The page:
The Best of the Rest: The Men Behind Roger Federer In His Era
Since Federer's first Grand Slam victory on Grass in 2003, the biggest call against the one many call The Greatest That Ever Breathed, is the lack of competition in his era.
First off, I think there's something wrong with a sport and the way it is organized if in a time with larger communication, transport and sponsorship opportunity, there is anything but a deep pool of talent the world can watch go head to head.
The biggest point of them all is boxing, Heavyweight boxing in particular, it's critics are endless and they have a claim. However just because the good fights are not being made does not mean there is a lack of great heavyweight fighters. I am certain there are, but the money doesn't make the scouts go round anymore, and that's the problem, not to mention the corruption the sport has long had.
Not so the story of tennis, like golf, it's popularity never wanes, maybe in part due to the physical benefit of playing the sport and the ease of which you can get into it.
That said, whenever one player of all there are to behold is so untouchable, and so legendary in his accomplishments, there is always going to be that question mark, how is this possible?
I for one believe Federer just makes all the other players look worse than they actually are. Watching hours and hours of archive footage from matches in the era of Becker and Connors, if anything, a Top 20 ranked player today is better conditioned and more intelligent, and would probably beat the greats of yesteryear, but that's a bit controversial, so I won't get in too deep.
What I will showcase is in my opinion the ten greatest players below Federer who have played since his first Wimbledon Title in 2003.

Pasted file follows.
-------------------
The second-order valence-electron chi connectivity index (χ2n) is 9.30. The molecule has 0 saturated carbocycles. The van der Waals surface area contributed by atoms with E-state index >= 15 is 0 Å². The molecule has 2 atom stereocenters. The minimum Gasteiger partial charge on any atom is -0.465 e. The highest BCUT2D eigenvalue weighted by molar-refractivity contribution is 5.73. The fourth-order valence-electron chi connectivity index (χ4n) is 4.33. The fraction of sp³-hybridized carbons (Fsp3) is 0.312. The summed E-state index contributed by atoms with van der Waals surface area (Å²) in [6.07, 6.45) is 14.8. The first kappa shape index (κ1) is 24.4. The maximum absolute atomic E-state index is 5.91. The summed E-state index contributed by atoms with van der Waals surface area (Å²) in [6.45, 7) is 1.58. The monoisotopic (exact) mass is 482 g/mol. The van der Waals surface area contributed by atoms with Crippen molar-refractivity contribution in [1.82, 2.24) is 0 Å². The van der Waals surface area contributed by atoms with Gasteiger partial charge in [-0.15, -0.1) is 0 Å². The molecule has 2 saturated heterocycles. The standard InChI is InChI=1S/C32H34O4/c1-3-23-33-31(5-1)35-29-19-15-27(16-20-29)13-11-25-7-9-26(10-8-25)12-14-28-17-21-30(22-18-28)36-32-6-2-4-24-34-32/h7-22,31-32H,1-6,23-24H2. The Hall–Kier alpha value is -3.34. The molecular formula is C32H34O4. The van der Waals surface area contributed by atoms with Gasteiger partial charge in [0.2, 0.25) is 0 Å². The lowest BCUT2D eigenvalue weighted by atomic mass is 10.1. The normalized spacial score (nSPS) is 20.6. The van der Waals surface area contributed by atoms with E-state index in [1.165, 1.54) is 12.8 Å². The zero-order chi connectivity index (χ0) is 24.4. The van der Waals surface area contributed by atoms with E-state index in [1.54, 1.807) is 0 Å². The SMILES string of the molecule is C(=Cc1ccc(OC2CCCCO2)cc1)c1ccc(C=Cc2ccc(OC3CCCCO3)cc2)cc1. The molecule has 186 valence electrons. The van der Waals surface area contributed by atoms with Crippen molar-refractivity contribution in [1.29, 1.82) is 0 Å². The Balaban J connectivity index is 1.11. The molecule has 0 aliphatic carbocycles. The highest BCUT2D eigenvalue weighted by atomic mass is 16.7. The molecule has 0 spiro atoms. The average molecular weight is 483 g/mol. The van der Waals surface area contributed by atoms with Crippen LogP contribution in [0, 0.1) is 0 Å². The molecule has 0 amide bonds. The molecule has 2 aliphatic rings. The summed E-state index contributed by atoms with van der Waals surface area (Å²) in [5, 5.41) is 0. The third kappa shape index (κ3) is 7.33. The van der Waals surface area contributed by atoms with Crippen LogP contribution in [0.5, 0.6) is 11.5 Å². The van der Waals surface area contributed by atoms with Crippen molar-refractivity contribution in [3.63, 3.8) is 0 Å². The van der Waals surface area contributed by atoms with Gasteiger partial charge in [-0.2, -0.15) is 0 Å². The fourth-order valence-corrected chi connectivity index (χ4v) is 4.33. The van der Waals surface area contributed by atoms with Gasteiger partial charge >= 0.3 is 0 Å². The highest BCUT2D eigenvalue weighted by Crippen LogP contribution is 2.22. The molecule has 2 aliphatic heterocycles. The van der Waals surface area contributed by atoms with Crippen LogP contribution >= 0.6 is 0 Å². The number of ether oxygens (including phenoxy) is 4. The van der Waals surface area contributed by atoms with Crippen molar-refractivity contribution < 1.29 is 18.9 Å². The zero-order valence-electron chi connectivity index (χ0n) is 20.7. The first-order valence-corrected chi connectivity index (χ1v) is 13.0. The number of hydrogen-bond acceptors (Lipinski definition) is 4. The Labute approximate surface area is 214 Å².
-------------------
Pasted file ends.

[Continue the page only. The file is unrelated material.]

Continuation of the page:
10. Marat Safin
The true greatness of Safin will never be known, in reality, he was one of the most complete players in a physical aspect as there have been, better than Federer.
But they say any sport is 50 percent body and 50 percent mind, and I tend to agree, too bad for Safin; his mind was about 10 percent into tennis, maybe less.
Still in the Federer era, Safin is one of only four players to win a Grand Slam since Federer won his first, Safin won the 2005 Australian Open after beating Federer in the semifinal in an epic match for all time, and one of the few where Safin had the will and heart into it.
He made the Aussie Open Final the year before after beating Agassi in the semifinal but lost to Federer in a walk.
Safin had to deal with injury problems from late 2005 until last year, where he made a comeback by making the Wimbledon Semifinal, ultimately losing to Federer.
However, it should be noted Safin had 0 percent of his mind in that match and told reporters he had absolutely no chance at beating Federer.
Sigh, this could have been a great rivalry if Safin had a calmer head.
9. Fernando González
Here's a fun fact, what does Fernando Gonzales have that Federer doesn't have?
An Olympic Silver Medal, wait for it, in Singles!
Federer has yet to gain a medal period at the Olympics for single play while Gonzales captured Bronze in 2004 and Silver in 2008.
On the ATP, he has yet to win a single tournament, but the guy competes.
Since 2004, he has made the quarterfinals at a Slam four times, making the Final at the 2007 Aussie Open.
His best year came in 2006 however when he made it to the semifinal at three Master Series events and a final at another.
8. Andre Agassi
Yeah, Agassi played a damn long time, but he was damn good for that damn long.
In the Federer Era, Andre made a Slam Semifinal or better on three occasions, and a Slam Final at the 2005 U.S. Open, where he would lose to Federer. He then retired at the end of 2006.
He made a Master Series Semifinal or better seven times, winning his only title in the Federer Era in Cincinnati in 2004.
7. Andy Murray